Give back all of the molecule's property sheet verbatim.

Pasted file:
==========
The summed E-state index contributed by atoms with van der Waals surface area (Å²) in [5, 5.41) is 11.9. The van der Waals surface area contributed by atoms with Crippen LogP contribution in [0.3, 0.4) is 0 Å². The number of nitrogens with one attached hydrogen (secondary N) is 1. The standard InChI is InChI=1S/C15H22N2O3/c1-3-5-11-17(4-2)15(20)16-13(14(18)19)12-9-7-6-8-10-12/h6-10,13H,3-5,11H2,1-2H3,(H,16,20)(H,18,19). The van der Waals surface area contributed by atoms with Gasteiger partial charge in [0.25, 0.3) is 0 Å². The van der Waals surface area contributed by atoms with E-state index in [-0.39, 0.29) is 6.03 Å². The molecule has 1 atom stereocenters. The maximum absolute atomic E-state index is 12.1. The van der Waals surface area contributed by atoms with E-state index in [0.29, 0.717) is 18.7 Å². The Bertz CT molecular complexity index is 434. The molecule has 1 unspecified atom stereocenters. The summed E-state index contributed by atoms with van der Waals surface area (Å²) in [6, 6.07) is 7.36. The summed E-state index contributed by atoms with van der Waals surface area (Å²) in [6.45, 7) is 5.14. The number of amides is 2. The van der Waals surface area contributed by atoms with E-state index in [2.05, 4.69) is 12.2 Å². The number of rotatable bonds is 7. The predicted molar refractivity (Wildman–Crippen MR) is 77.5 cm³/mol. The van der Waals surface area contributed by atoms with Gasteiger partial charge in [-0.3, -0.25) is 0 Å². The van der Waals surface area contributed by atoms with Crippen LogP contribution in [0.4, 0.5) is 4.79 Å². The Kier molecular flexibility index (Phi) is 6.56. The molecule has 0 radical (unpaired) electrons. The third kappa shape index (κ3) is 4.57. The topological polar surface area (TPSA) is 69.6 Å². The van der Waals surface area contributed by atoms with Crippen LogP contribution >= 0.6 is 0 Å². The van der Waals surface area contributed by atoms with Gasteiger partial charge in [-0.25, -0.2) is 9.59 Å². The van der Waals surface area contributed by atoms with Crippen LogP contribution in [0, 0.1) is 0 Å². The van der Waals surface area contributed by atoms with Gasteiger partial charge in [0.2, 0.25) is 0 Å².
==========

The summed E-state index contributed by atoms with van der Waals surface area (Å²) in [5, 5.41) is 11.9. The van der Waals surface area contributed by atoms with Crippen LogP contribution in [0.3, 0.4) is 0 Å². The number of nitrogens with one attached hydrogen (secondary N) is 1. The standard InChI is InChI=1S/C15H22N2O3/c1-3-5-11-17(4-2)15(20)16-13(14(18)19)12-9-7-6-8-10-12/h6-10,13H,3-5,11H2,1-2H3,(H,16,20)(H,18,19). The van der Waals surface area contributed by atoms with Gasteiger partial charge in [0.25, 0.3) is 0 Å². The van der Waals surface area contributed by atoms with E-state index in [-0.39, 0.29) is 6.03 Å². The molecule has 1 atom stereocenters. The maximum absolute atomic E-state index is 12.1. The van der Waals surface area contributed by atoms with E-state index in [0.29, 0.717) is 18.7 Å². The Bertz CT molecular complexity index is 434. The molecule has 1 unspecified atom stereocenters. The summed E-state index contributed by atoms with van der Waals surface area (Å²) in [6, 6.07) is 7.36. The summed E-state index contributed by atoms with van der Waals surface area (Å²) in [6.45, 7) is 5.14. The number of amides is 2. The van der Waals surface area contributed by atoms with E-state index in [2.05, 4.69) is 12.2 Å². The number of rotatable bonds is 7. The predicted molar refractivity (Wildman–Crippen MR) is 77.5 cm³/mol. The van der Waals surface area contributed by atoms with Gasteiger partial charge in [-0.3, -0.25) is 0 Å². The van der Waals surface area contributed by atoms with Crippen LogP contribution in [0.4, 0.5) is 4.79 Å². The Kier molecular flexibility index (Phi) is 6.56. The molecule has 0 radical (unpaired) electrons. The third kappa shape index (κ3) is 4.57. The topological polar surface area (TPSA) is 69.6 Å². The van der Waals surface area contributed by atoms with Crippen LogP contribution >= 0.6 is 0 Å². The van der Waals surface area contributed by atoms with Gasteiger partial charge in [-0.25, -0.2) is 9.59 Å². The van der Waals surface area contributed by atoms with Crippen LogP contribution in [0, 0.1) is 0 Å². The van der Waals surface area contributed by atoms with Gasteiger partial charge in [0.2, 0.25) is 0 Å².